- [April 2, 2008] The final workshop agenda is ready (see below).
The purpose of information visualization is to provide users with accurate visual representations of data and natural interaction tools to support discovery and sense making. These activities are often exploratory in nature and can take place over days, weeks or months and rarely follow a predefined or linear workflow. While the overall use of information visualizations is accelerating, the growth of techniques for the evaluation of these systems has been slow. To understand these complex behaviors, evaluation efforts should be targeted at the component level, the system level, and the work environment level. The commonly used evaluation metrics such as task time completion and number of errors appear insufficient to quantify the quality of an information visualization system; thus the name of the workshop: “beyond time and errors …”.
BELIV’08 aims at gathering researchers in the field to continue the exploration of novel evaluation methods, and to structure the knowledge on evaluation in information visualization around a schema, where researchers can easily identify unsolved problems and research gaps.
Overview of the workshop and logistics
Introduction of participants
09:30 The problems we face
10:10 What to measure and how
- Sean M. McNee, Ben Arnette.
Productivity as a Metric for Visual Analytics: Reflections on E-Discovery. (Research paper)
10:30 - 11:00 Coffee break
12:30 - 13:30 Lunch
13:30 Qualitative methods and logging
- Sarah Faisal, Brock Craft, Paul Cairns, Ann Blandford.
Internalization, Qualitative Methods, and Evaluation. (Research paper)
- Jens Gerken, Peter Bak, Hans-Christian Jetter, Daniel Klinkhammer, and Harald Reiterer.
How to effectively use interaction logs for usability evaluation purposes. (Position paper)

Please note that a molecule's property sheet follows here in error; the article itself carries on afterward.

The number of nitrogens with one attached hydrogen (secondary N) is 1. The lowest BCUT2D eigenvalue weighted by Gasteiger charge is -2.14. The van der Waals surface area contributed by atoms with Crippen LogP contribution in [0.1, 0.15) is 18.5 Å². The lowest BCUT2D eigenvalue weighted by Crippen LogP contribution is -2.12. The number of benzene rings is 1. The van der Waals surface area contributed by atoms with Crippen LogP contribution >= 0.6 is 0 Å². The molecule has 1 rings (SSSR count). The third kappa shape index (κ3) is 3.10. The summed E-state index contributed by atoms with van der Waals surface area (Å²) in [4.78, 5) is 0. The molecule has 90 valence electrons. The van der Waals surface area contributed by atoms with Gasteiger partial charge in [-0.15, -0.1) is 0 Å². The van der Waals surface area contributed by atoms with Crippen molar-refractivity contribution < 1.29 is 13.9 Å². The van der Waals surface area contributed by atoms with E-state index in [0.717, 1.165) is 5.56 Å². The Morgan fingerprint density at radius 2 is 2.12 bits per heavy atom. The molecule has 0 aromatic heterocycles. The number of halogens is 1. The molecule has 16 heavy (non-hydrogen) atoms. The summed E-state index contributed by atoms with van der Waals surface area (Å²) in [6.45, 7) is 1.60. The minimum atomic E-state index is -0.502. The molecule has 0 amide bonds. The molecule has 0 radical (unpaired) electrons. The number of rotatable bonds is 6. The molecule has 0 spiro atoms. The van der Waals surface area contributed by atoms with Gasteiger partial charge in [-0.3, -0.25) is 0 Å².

- Petra Isenberg, Torre Zuk, Christopher Collins, Sheelagh Carpendale.
Grounded Evaluation of Information Visualizations. (Research paper)
- Nathalie Henry, Niklas Elmqvist and Jean-Daniel Fekete.
A methodological note to set up logging and replay mechanisms in InfoVis systems. (Position paper)
- Melanie Tory and Sheryl Staub-French.
Qualitative Analysis of Visualization: A Building Design Field Study. (Research paper)
15:00 - 15:30 Coffee break
15:30 Methodologies and Case studies
- Mark Whiting, Jereme Haack, and Carrie Varley.
Creating Realistic, Scenario-Based Synthetic Data for Test and Evaluation of Information Analytics Software. (Research paper)
- Theresa A. O’Connell and Yee-Yin Choong.
User-Centered Evaluation Methodology for Interactive Visualizations. (Position paper)
- Eliane R.A. Valiati, Carla M. Dal Sasso Freitas, and Marcelo S. Pimenta.
Applying MILCs to the evaluation of information visualization techniques in three case studies. (Research paper)
- Xiaobin Shen, Andrew Vande Moere, Peter Eades, and Seokhee Hong.
The Long-Term Evaluation of Fisherman in a Partial-Attention Environment. (Research paper)
16:40 - 17:40 Discussion
Topics of Interest
Topics include, but are not limited to:
- Evaluation in the visualization lifecycle
- Utility characterization
- Quality metrics
- Insight characterization
- Synthetic data set generation
- Taxonomies of tasks